Is Quebec Getting Ahead of The Curve By Ending Equalization?
When it comes to guarding its self-interest, Quebec is the maestro in Canada’s orchestra. For much of the time since the 1995 Referendum barely failed, the province has played a passive/ aggressive symphony. To placate its own population, Quebec’s politicians at the federal and provincial level have plucked the souvereintiste chord. They cracked down on language laws and cancelled any traces of an Anglo ascendancy in the province.
To pacify its partners in a looser version of the federation, however, Quebec has also composed a soothing tune about never, ever wanting to leave its home in Canada. The reward for that tear-jerker was the billions in equalization bribes that flowed to Quebec, composing up to a tenth of the provincial budget in some years. In the 2018 fiscal year will receive $11.7 billion out of a total equalization payout of $18.9 billion.
This annual windfall, which Quebec has shared in for 50 years, allowed Quebecois to enjoy first-world social benefits on a developing-world budget. Cheap daycare, in vitro fertilization, minimal post-secondary tuition were among the fruits of this little charade.
So it was telling when the new premier of Quebec, Francois Legault, said that his CAQ government was going to swear off the demon equalization. “What I want to say to Quebecers is that a CAQ government will seek zero equalization. A CAQ government will eliminate the wealth gap with the rest of Canada. A CAQ government will have ambition, will think big for Quebec.”
How’s that? Quebec seemingly giving up the golden calf with no tradeoffs? Qu’est-ce-que c’est? Legault has not come up with a secret formula to replace the missing billions, either. Like Churchill, he’s promising only blood, sweat and tears in an economic recovery. According to experts, Quebec’s GDP per capita, currently about $47,500, would have to rise to $60,000 to transform Quebec into Alberta— a “have province”.
According to University of Calgary economist Trevor Tombe, to close the gap Quebec would need to find an extra $20 billion in resource revenue — roughly double the resource earnings of Alberta.
Strangely, prime minister Justin Trudeau— for whom a productive Quebec would be a windfall— has been mute on this dramatic change of policy in his home province. Anyone listening or reading Canada’s press— clinically scrubbed of conservatives beyond Rex Murphy— would have also had no idea this was in the offing. How was this such a surprise?
Perhaps the Quebecois understand that, while Trudeau and his ministers are distracted by lofty climate goals and gender policies, something else has been going on lately in the federation. A movement quite unlike those tender-hearted folks who once begged Quebec to stay in Canada during the referenda.
Perhaps Legault senses an uncompromising partner in the political mosaic, whose resentment of Quebec’s suck-and-blow routine reached its tolerance in the fight to cancel the Energy East and Trans Mountain pipelines.. Maybe his name is Jason Kenney. Or Doug Ford. Or Scott Moe. Or even Andrew Scheer (if pushed hard enough). Maybe it’s all of them.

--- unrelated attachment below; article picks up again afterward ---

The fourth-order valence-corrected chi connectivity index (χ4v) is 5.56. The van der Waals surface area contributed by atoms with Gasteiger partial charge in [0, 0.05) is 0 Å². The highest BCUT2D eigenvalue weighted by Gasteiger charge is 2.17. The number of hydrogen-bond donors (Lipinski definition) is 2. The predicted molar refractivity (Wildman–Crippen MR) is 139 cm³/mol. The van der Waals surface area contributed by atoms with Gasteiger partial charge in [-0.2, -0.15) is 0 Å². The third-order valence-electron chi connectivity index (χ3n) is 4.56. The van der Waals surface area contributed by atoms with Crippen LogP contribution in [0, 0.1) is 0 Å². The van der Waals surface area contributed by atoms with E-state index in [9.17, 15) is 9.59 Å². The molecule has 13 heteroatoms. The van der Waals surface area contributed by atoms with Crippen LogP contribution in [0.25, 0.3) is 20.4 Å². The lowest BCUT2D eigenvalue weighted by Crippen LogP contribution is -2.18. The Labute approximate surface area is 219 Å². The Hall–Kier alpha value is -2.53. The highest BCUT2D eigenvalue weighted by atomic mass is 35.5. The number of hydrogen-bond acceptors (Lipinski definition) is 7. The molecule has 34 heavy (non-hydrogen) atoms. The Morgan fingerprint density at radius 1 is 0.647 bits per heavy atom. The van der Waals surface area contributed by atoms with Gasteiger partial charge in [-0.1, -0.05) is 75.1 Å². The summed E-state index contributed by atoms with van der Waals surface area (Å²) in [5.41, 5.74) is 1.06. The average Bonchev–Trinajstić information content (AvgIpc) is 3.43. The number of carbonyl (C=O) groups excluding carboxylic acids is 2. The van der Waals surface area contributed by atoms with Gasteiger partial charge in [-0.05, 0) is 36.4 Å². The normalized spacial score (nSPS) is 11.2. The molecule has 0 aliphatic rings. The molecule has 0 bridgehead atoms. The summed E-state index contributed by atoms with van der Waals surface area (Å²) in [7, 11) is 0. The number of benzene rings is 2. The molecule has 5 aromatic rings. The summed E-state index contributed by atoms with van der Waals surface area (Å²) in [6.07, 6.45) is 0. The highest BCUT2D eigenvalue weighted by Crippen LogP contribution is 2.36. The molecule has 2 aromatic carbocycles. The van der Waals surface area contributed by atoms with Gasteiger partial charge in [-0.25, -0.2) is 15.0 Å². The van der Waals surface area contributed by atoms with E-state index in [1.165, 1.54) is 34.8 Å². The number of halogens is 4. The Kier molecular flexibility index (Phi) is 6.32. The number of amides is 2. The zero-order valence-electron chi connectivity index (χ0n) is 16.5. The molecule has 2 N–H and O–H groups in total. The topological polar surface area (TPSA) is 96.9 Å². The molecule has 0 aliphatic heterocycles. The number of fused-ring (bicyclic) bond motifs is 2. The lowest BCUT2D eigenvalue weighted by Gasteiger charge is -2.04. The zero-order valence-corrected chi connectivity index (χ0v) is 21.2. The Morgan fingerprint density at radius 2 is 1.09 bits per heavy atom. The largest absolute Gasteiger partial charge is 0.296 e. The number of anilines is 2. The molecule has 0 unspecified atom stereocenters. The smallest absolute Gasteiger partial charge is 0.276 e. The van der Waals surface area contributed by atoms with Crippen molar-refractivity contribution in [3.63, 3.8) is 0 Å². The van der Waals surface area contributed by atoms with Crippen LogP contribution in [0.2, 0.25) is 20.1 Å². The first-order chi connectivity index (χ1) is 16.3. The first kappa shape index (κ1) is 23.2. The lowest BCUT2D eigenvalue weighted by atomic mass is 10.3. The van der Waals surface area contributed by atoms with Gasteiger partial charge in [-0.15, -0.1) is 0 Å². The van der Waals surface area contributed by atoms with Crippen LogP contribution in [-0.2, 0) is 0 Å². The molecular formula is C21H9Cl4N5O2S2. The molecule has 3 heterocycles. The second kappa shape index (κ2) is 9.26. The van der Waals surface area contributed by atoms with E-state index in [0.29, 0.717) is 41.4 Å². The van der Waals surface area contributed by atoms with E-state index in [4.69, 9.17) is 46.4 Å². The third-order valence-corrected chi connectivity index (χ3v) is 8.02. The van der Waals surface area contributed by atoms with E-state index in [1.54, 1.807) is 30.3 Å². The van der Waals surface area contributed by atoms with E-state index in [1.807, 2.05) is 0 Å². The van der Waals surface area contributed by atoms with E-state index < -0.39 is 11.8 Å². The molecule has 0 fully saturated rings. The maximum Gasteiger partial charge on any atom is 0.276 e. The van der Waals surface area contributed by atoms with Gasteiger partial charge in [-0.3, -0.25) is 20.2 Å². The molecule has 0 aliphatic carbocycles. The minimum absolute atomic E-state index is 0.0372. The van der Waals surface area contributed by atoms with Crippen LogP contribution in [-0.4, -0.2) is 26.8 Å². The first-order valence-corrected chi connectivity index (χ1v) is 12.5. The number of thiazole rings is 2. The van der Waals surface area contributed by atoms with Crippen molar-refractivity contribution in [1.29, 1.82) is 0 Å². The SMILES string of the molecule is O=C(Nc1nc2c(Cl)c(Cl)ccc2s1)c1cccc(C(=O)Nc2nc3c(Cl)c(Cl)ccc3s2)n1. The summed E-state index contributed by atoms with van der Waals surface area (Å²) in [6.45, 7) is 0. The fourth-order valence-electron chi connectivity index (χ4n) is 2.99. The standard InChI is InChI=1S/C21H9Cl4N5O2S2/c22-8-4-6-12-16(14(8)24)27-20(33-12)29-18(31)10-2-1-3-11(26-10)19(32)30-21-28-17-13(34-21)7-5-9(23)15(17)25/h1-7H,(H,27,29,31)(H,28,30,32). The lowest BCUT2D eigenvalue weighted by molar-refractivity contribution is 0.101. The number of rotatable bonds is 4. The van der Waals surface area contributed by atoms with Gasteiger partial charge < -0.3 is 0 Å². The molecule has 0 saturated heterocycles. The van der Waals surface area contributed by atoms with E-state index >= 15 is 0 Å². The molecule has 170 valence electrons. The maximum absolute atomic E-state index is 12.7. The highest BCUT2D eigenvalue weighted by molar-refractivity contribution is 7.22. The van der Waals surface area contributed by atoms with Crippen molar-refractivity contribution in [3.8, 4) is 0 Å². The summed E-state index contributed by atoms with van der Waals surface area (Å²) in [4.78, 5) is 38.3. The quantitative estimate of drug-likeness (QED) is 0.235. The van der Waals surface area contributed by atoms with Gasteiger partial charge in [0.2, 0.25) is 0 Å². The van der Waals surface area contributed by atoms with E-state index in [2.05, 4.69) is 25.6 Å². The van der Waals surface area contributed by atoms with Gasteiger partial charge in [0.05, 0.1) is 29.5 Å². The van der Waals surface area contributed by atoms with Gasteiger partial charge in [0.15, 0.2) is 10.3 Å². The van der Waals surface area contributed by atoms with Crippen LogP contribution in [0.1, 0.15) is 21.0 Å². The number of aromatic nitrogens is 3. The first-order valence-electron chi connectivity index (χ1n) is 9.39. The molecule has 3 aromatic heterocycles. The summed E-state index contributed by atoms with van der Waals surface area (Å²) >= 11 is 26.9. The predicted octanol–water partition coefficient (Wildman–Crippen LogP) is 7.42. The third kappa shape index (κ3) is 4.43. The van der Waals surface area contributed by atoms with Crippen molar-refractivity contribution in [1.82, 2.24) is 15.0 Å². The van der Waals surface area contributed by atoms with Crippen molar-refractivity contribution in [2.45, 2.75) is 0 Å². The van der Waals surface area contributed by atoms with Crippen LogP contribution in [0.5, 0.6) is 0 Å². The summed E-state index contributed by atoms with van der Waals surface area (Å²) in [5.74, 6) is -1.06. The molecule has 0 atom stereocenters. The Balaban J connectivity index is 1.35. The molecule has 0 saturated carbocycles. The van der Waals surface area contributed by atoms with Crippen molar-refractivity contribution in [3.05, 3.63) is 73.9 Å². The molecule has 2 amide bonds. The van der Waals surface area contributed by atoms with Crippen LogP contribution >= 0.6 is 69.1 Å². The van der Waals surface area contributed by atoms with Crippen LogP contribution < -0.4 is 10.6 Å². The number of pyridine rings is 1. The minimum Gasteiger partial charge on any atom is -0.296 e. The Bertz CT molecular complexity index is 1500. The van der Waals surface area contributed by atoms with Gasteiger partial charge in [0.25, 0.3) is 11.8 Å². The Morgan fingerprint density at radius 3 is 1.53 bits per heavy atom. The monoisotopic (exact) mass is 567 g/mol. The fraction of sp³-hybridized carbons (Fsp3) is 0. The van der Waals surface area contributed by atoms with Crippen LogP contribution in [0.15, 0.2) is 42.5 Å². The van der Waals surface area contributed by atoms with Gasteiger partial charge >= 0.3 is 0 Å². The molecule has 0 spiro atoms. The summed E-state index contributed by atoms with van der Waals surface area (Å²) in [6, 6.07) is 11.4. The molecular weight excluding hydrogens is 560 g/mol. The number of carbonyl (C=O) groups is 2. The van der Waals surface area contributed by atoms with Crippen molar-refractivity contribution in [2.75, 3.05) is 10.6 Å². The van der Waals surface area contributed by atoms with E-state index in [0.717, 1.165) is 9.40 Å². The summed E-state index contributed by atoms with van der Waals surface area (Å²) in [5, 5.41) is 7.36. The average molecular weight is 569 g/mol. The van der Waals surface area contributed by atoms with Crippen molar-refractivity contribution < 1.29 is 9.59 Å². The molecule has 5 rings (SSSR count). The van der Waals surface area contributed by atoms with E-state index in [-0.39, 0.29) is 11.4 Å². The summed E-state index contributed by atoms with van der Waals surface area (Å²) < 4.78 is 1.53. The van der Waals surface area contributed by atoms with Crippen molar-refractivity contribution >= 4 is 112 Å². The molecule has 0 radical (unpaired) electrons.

Judging by the comments of these people, you get the sense that the time of being played off as useful idiots is done. You’d almost think Quebec is voluntarily putting on the hair shirt before they’re forced by unsympathetic partners to quit the equalization habit cold turkey. (In Quebec it can cynically be played as a preamble to separation.)
You’d think that Trudeau, a Quebecker himself, would have seen this coming, especially with a federal election slated for next fall. Yet, despite the recent elections of populist conservatives across the nation, the feds continue to preach steady-as-she-goes in the population. The multiple gaffes of the Trudeau administration are brushed off at CBC as just misspent boyish enthusiasm. If not, pleasant Mr. Scheer will steer the boat to smoother sailing.
In doing so they ignore the warnings of former PM Stephen “The Butcher” Harper. The bête noire of the Left— who left behind a barren wasteland of something or other— has penned a new book “Right Here, Right Now: Politics and Leadership in the Age of Disruption”, warning of the populist urges in government everywhere. That includes Canada.
Freed from the bell jar of the Hill, Harper has seen the simmering resentment of the West over pipes and payments, a resentment that can shake the federation to its knees. How do we know it’s serious? Just listen to Legault Quebec describe his mandate to slay the equalization payments dragon roaring in from the provinces to the West.
While Trudeau dozes and Scheer plays Mr. Smith Goes To Waubeshene, faith in the Family Compact to keep things running smoothly is done. (In parody fashion, the Globe & Mail cites the book’s many flaws while conceding it might still worth a read.)
The quixotic popularity of Max Bernier and the urban popularity of the progressive far left are harbingers of Harper’s thesis of a rough beast come to devour Canada’s elites. A demise that Quebec, ever conscious of its survival, looks determined to get ahead of.
Bruce Dowbiggin @dowbboy is the host of the podcast The Full Count with Bruce Dowbiggin on his website is Not The Public Broadcaster (http://www.notthepublicbroadcaster.com). He’s also a regular contributor to Sirius XM Canada Talks Ch. 167. A two-time winner of the Gemini Award as Canada's top television sports broadcaster, he is also the best-selling author whose new book Cap In Hand: How Salary Caps AreKilling Pro Sports And How The Free Market Could Save Them is now available.